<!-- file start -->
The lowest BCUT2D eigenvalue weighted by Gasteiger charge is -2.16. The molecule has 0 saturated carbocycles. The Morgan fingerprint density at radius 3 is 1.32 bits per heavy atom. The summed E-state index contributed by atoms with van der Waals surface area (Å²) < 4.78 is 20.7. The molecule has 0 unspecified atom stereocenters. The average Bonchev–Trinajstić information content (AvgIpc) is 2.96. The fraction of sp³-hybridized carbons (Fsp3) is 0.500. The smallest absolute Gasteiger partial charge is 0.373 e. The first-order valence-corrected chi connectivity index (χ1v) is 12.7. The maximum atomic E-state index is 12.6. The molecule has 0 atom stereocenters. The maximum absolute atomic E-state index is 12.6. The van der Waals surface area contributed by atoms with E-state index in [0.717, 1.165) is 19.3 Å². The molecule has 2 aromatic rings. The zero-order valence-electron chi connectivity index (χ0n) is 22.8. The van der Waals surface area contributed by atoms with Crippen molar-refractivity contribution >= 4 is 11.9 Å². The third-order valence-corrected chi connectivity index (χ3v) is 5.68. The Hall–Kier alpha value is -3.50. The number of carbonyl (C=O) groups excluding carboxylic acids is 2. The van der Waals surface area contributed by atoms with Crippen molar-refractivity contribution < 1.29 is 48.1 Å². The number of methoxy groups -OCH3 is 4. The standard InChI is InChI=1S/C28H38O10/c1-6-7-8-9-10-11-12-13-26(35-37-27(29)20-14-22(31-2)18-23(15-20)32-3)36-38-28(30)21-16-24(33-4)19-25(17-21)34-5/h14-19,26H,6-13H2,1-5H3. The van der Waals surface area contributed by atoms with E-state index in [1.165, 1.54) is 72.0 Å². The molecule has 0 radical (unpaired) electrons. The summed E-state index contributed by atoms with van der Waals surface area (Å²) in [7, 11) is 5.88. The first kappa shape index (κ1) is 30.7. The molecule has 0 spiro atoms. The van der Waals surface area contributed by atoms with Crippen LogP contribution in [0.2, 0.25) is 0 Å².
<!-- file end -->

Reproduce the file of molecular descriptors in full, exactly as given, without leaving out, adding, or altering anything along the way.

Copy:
The lowest BCUT2D eigenvalue weighted by Gasteiger charge is -2.16. The molecule has 0 saturated carbocycles. The Morgan fingerprint density at radius 3 is 1.32 bits per heavy atom. The summed E-state index contributed by atoms with van der Waals surface area (Å²) < 4.78 is 20.7. The molecule has 0 unspecified atom stereocenters. The average Bonchev–Trinajstić information content (AvgIpc) is 2.96. The fraction of sp³-hybridized carbons (Fsp3) is 0.500. The smallest absolute Gasteiger partial charge is 0.373 e. The first-order valence-corrected chi connectivity index (χ1v) is 12.7. The maximum atomic E-state index is 12.6. The molecule has 0 atom stereocenters. The maximum absolute atomic E-state index is 12.6. The van der Waals surface area contributed by atoms with E-state index in [0.717, 1.165) is 19.3 Å². The molecule has 2 aromatic rings. The zero-order valence-electron chi connectivity index (χ0n) is 22.8. The van der Waals surface area contributed by atoms with Crippen molar-refractivity contribution >= 4 is 11.9 Å². The third-order valence-corrected chi connectivity index (χ3v) is 5.68. The Hall–Kier alpha value is -3.50. The number of carbonyl (C=O) groups excluding carboxylic acids is 2. The van der Waals surface area contributed by atoms with Crippen molar-refractivity contribution < 1.29 is 48.1 Å². The number of methoxy groups -OCH3 is 4. The standard InChI is InChI=1S/C28H38O10/c1-6-7-8-9-10-11-12-13-26(35-37-27(29)20-14-22(31-2)18-23(15-20)32-3)36-38-28(30)21-16-24(33-4)19-25(17-21)34-5/h14-19,26H,6-13H2,1-5H3. The van der Waals surface area contributed by atoms with E-state index in [1.165, 1.54) is 72.0 Å². The molecule has 0 radical (unpaired) electrons. The summed E-state index contributed by atoms with van der Waals surface area (Å²) in [7, 11) is 5.88. The first kappa shape index (κ1) is 30.7. The molecule has 0 spiro atoms. The van der Waals surface area contributed by atoms with Crippen LogP contribution in [0.2, 0.25) is 0 Å².